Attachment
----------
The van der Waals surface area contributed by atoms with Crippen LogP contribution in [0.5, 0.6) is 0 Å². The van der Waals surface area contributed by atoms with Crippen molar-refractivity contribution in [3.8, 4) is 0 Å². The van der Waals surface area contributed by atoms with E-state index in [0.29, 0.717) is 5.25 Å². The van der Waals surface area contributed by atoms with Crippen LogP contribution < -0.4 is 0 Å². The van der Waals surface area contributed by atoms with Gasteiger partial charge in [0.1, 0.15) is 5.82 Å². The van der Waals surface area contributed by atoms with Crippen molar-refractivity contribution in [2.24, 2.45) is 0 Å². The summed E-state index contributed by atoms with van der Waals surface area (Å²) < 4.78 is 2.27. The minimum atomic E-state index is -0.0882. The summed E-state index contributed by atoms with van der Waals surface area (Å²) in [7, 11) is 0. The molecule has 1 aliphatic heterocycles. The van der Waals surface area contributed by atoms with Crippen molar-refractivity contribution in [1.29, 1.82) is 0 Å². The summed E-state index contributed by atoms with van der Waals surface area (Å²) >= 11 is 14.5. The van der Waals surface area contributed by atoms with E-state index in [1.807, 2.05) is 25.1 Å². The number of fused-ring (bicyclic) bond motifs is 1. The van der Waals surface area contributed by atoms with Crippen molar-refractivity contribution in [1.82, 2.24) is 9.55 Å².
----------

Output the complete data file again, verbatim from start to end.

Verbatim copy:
The van der Waals surface area contributed by atoms with Crippen LogP contribution in [0.5, 0.6) is 0 Å². The van der Waals surface area contributed by atoms with Crippen molar-refractivity contribution in [3.8, 4) is 0 Å². The van der Waals surface area contributed by atoms with E-state index in [0.29, 0.717) is 5.25 Å². The van der Waals surface area contributed by atoms with Crippen LogP contribution < -0.4 is 0 Å². The van der Waals surface area contributed by atoms with Gasteiger partial charge in [0.1, 0.15) is 5.82 Å². The van der Waals surface area contributed by atoms with Crippen molar-refractivity contribution in [2.24, 2.45) is 0 Å². The summed E-state index contributed by atoms with van der Waals surface area (Å²) < 4.78 is 2.27. The minimum atomic E-state index is -0.0882. The summed E-state index contributed by atoms with van der Waals surface area (Å²) in [7, 11) is 0. The molecule has 1 aliphatic heterocycles. The van der Waals surface area contributed by atoms with Crippen molar-refractivity contribution in [1.29, 1.82) is 0 Å². The summed E-state index contributed by atoms with van der Waals surface area (Å²) >= 11 is 14.5. The van der Waals surface area contributed by atoms with E-state index in [1.807, 2.05) is 25.1 Å². The number of fused-ring (bicyclic) bond motifs is 1. The van der Waals surface area contributed by atoms with Crippen molar-refractivity contribution in [1.82, 2.24) is 9.55 Å².